By Amy Nathan
When parents sign up kids for music lessons, probably first on the list of anticipated outcomes is that their youngsters’ lives will be enhanced and enriched by their involvement with music, possibly even leading to a lifelong love of music, whether the youngsters become performers (pro or amateur), teachers, or simply enthusiastic listeners, concert-goers, and music downloaders. Another perk that many parents may be counting on is the joy that they imagine they’ll feel while watching sons and daughters perform, whether at rough-edged but enthusiastic elementary school concerts or, later on, at more polished teen presentations. The soft glow of parental pride can help make the hard work of raising musical youngsters seem worthwhile, from the expense of music lessons to all the encouraging (and sometimes nagging) that’s required to nudge kids to practice, get to rehearsals on time, and not forget to bring their sheet music to all-county tryouts.
However, there can also be some pleasant surprises that a music parent may never have imagined would occur, according to parents I interviewed on the ups and downs of music parenting.
A broadening of musical horizons: It has “opened up a vast new world of music for us…. styles and composers that we weren’t [familiar with] before,” says Peter Maloney, father of two youngsters who take lessons in multiple instruments at a New Jersey community music school. “Our lives include so much music every day — the most wonderful experiences imaginable.” Jackie Yarmo, whose kids studied at a New Jersey School of Rock, agrees, “Our kids bring new music into the house that we haven’t heard and end up loving.”
A rekindled flame — or a new venture: Several parents pulled out old instrument cases they hadn’t opened in years and began practicing again. Or they sat down at the family piano and began picking out tunes they used to play before quitting lessons years earlier. Others joined a community choir — all because they saw how much fun their kids were having making music. “I hadn’t played my horn for almost twenty years,” says Kristin Bond, a Maine mom who bravely joined an ensemble at her church. “I started again, really awful at first, but it was good for my girls to see adults performing, some proficient and others less so. They see there’s a place for every level of ability to enjoy music.” Massachusetts mom Heather MacShane adds, “My daughter, who plays flute, convinced me to start flute lessons. I love it.”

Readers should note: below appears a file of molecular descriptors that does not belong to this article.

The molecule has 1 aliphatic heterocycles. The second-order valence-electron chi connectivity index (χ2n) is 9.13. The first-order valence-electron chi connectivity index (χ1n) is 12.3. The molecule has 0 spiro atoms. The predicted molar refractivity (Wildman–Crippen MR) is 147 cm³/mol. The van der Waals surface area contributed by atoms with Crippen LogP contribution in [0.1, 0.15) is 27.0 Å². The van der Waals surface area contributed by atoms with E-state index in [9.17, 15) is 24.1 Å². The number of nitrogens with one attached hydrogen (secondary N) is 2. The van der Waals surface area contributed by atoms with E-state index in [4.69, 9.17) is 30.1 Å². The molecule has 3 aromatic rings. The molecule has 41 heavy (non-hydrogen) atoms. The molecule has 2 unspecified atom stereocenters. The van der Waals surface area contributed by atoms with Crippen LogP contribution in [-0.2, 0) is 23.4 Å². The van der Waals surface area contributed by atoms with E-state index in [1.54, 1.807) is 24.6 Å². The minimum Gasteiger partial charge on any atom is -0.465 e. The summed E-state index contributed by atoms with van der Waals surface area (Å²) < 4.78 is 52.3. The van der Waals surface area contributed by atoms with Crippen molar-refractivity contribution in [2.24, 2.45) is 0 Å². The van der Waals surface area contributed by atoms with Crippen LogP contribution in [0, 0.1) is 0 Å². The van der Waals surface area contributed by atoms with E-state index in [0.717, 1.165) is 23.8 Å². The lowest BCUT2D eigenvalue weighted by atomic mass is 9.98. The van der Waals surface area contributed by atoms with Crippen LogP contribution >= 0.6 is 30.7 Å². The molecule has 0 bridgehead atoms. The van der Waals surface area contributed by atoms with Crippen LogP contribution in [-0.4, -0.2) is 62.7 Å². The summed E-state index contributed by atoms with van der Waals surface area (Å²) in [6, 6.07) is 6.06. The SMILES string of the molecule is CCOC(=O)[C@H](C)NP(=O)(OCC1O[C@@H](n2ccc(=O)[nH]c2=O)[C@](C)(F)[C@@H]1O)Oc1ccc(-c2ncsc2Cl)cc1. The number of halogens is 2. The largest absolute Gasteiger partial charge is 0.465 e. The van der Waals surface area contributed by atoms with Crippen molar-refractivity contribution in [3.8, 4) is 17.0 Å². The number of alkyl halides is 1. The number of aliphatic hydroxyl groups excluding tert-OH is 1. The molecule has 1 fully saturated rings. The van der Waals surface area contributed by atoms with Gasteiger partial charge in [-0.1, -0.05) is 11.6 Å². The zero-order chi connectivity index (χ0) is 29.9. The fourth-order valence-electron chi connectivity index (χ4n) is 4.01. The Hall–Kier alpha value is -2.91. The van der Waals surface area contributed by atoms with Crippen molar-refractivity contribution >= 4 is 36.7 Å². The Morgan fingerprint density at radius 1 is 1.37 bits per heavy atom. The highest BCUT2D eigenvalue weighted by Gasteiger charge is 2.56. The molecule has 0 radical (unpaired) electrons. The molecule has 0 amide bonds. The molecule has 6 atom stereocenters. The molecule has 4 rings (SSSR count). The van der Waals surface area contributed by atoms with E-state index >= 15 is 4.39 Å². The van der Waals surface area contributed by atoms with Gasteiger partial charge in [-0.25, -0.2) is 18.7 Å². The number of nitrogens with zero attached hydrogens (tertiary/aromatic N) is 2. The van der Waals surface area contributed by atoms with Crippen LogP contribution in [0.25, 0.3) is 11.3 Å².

A hedge against the dreaded empty-nest syndrome: “I knew I’d have an empty nest soon. I’ve been getting a running start preparing for it,” says Thanh Huynh. She began piano lessons again when her daughters were teenagers, hoping to become good enough in a few years to join a jazz ensemble at the Baltimore medical center where she was working. Cindy Buhse, who began playing viola again when her violist daughter was in middle school, joined a Missouri community orchestra when her daughter headed off to college, using an old viola her daughter left behind. “I go to orchestra once a week and have a good time,” she says. “It definitely helps with the empty nest.”
A way to connect: “Music can be a way to understand your child at times when they may otherwise be uncommunicative. I can tell when my teenager is unhappy by what she plays when she may not want to talk about it,” notes Ms. Yarmo. Kyle Todd, a Massachusetts father of two young adults who are pursuing nonmusical careers, says that music still remains “something that we hold in common. It continues to provide us with activities for shared experiences.”
Kids can also experience unexpected, positive benefits from immersing themselves in music, including some that are nonmusical in nature. More on that later.
Amy Nathan is an award-winning author of several books on music including The Music Parents’ Survival Guide: A Parent-to-Parent Conversation, and two earlier books for young people, The Young Musician’s Survival Guide: Tips From Teens and Pros, and Meet the Musicians: From Prodigy (or Not) to Pro. A Harvard graduate with master’s degrees from the Harvard Graduate School of Education and Columbia’s Teacher’s College, she is the mother of two musical sons: one a composer and the other a saxophone-playing political science graduate student. Read her previous OUPblog post.
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Image credit: A young Asian woman with her clarinet. Photo by tmarvin, iStockphoto.
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